Still in bed on Saturday afternoon isn’t perfectly
normal, with guilt and the cat on the bedspread
and the Internet cascading like a pile of tin cans.
The house, of course, is never perfect, always
has to be done over. It’s hard to get plumbers
into bed with guilt and the cat piled up.
The best thing is to wear pantyhose or some pants
or just skip the short skirt completely, if I’m the Internet
cascading the house. The Halloween garlands
are hanging in the rain and it’s December,
which has to be done over pants, that is to say under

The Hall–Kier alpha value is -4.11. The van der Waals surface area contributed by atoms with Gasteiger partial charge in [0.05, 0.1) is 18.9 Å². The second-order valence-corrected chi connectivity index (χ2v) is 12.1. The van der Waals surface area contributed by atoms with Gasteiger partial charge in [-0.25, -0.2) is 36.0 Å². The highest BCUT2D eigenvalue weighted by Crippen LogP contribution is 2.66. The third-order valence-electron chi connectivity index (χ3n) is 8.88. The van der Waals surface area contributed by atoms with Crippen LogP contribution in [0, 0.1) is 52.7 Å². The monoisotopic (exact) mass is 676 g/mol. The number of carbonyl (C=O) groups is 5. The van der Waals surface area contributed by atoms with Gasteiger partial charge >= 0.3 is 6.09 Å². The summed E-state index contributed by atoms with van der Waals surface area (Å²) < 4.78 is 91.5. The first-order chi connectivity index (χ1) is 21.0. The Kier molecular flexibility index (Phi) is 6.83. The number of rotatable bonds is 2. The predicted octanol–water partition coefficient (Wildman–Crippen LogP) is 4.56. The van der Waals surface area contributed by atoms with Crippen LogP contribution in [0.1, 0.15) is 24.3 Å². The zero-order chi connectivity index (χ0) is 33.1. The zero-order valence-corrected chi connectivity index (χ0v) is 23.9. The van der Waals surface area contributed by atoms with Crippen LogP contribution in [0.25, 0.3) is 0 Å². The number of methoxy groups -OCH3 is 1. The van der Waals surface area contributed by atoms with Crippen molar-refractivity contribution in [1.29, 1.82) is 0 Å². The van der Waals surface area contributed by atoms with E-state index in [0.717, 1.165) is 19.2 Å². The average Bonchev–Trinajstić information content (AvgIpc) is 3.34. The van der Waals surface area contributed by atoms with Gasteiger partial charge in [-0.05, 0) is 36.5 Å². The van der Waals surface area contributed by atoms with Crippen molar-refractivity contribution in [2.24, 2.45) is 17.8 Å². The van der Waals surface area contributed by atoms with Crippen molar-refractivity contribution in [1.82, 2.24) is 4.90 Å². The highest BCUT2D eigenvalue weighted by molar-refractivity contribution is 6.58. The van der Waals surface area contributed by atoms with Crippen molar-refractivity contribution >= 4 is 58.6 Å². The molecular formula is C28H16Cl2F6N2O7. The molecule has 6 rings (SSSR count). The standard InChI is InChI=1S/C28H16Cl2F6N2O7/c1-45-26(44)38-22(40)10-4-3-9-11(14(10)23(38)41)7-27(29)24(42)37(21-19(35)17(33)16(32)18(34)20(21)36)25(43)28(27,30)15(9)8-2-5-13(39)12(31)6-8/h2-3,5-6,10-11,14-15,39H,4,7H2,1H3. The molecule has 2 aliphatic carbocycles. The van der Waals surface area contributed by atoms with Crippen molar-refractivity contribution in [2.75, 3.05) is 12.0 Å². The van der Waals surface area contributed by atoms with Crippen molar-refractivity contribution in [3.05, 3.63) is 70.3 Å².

the skirt, so then I can pull the stockings up.
The house isn’t perfectly normal because the door
faces inward, not the street. And it’s cold, the heat’s
shut off by now. But the Internet piles up over the pants,
under the skirt; either way it’s hard, of course. I can always
just stay in bed with guilt and the cat, and take off
the short skirt. I can always use it as a cape.
Elizabeth Harlan-Ferlo‘s poetry has recently been published in Fourteen Hills and Tupelo Quarterly and is forthcoming in Talking Back and Looking Forward: Poetry and Prose for Social Justice in Education. Elizabeth is a teacher and facilitator who builds skills in justice and compassion. She lives in Portland, Oregon with a cat. Just one. Read more at elizabethharlanferlo.comand tweet back @poemsjustice.